Bottle Yard’s new studio to be powered by solar energy
Bristol’s studio complex will generate as much energy as 250 average households per year
The Bottle Yard Studios’ new studio facility, TBY2, which is due to open next month, will be powered by a giant 1MWp solar array.
The system consists of more than 2,000 panels. The solar array is being funded by the latest share offer of the Bristol Energy Cooperative (BEC), the community-owned energy cooperative. Bristol City Council, which owns and runs The Bottle Yard Studios, initially planned to install a 283kWp solar array on the rooftop of TBY2, but through funding from Bristol Energy Cooperative (BEC), the final array will be more than three times larger than originally planned.
The solar array will be installed by Solar South West.
TBY2 is less than half a mile from the main Bottle Yard site in South Bristol and provides fully sound insulated and acoustically treated stages offer 20,000 sq ft, 16,500 sq ft and 7,000 sq ft of clear span build space with maximum heights of 34ft. More than 40,000 sq ft of additional ancillary space will include serviced production offices, prop stores, construction workshops, costume/makeup and break out areas.
Laura Aviles, senior film manager, Bristol City Council, who oversees The Bottle Yard Studios, said: “Our new TBY2 facility has been designed and built with sustainability in mind at every stage, with premium insulation throughout and a sophisticated building management system to ensure optimal energy conservation. We’re hugely proud that the exterior of the building is being put to such valuable use, hosting a community-owned PV array of this size which will generate a huge amount of clean energy to power the site, with surplus energy benefitting the city of Bristol.”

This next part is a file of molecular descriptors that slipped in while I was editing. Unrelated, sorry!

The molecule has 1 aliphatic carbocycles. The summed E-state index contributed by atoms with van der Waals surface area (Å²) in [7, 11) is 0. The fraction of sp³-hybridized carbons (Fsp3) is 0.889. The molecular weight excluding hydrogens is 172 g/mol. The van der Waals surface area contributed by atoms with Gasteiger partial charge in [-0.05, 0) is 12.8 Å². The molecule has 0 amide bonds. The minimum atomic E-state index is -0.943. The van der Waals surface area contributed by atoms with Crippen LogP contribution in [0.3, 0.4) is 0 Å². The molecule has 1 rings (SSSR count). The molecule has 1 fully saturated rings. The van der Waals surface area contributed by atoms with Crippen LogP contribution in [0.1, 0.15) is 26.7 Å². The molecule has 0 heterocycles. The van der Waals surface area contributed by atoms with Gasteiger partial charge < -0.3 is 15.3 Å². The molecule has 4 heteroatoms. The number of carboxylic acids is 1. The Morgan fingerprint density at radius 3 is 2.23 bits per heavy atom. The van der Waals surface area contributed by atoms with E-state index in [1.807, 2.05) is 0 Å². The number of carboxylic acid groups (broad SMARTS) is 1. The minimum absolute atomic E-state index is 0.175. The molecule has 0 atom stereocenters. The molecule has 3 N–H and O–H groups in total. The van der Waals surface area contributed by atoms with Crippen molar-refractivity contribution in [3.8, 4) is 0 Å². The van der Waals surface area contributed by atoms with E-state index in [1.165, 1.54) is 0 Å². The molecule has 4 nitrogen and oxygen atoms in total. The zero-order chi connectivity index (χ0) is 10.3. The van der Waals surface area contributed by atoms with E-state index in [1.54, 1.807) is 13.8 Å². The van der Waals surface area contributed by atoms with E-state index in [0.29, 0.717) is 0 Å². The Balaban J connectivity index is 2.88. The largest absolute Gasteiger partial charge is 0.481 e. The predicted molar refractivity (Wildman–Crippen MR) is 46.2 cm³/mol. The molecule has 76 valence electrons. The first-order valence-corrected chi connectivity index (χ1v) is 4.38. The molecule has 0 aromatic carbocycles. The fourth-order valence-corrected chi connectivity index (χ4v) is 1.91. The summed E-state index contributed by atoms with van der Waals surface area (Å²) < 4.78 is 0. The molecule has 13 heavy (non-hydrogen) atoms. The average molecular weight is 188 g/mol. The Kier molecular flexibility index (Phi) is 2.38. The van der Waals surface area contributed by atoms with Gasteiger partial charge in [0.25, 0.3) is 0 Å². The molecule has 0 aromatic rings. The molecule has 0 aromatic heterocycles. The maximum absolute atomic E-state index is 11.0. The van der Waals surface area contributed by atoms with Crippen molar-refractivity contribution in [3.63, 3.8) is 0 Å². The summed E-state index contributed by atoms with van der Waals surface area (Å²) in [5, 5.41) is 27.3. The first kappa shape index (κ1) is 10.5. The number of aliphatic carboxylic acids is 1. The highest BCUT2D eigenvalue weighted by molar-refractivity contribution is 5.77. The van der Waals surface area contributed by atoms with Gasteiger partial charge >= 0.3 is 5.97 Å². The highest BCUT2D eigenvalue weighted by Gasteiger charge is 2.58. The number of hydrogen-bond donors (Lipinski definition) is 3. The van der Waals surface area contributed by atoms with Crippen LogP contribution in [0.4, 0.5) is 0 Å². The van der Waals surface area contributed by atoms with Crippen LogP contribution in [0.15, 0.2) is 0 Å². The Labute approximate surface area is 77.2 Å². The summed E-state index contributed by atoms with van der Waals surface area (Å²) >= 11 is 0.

Councillor Kye Dudd, cabinet member for Climate, Ecology, Waste and Energy, added: “The Bottle Yard’s new TBY2 facility and what it can offer to Bristol is immense. It’s not just the growth in film and TV production for the city, but it’s the commitment to help deliver Bristol’s 2030 carbon neutral ambition and the community and partnership working that underpins it. I look forward to visiting TBY2 when it opens later this year and seeing firsthand the collection of energy efficient measures operating.”
Will Houghton, Bristol Energy Cooperative project developer, said: “Solar arrays are often designed to cover just a small part of a roof, to reduce costs. But we’re in a climate crisis, and in order to meet Bristol’s climate goals we‘re aiming much higher than that. The Bottle Yard’s TBY2 facility is a massive site, with loads of opportunity for energy generation and CO2 reduction. So for this project, we were determined to make full use of the available roof space. To put it into context, the amount of energy this array is capable of generating could power more than 250 average Bristol households per year.”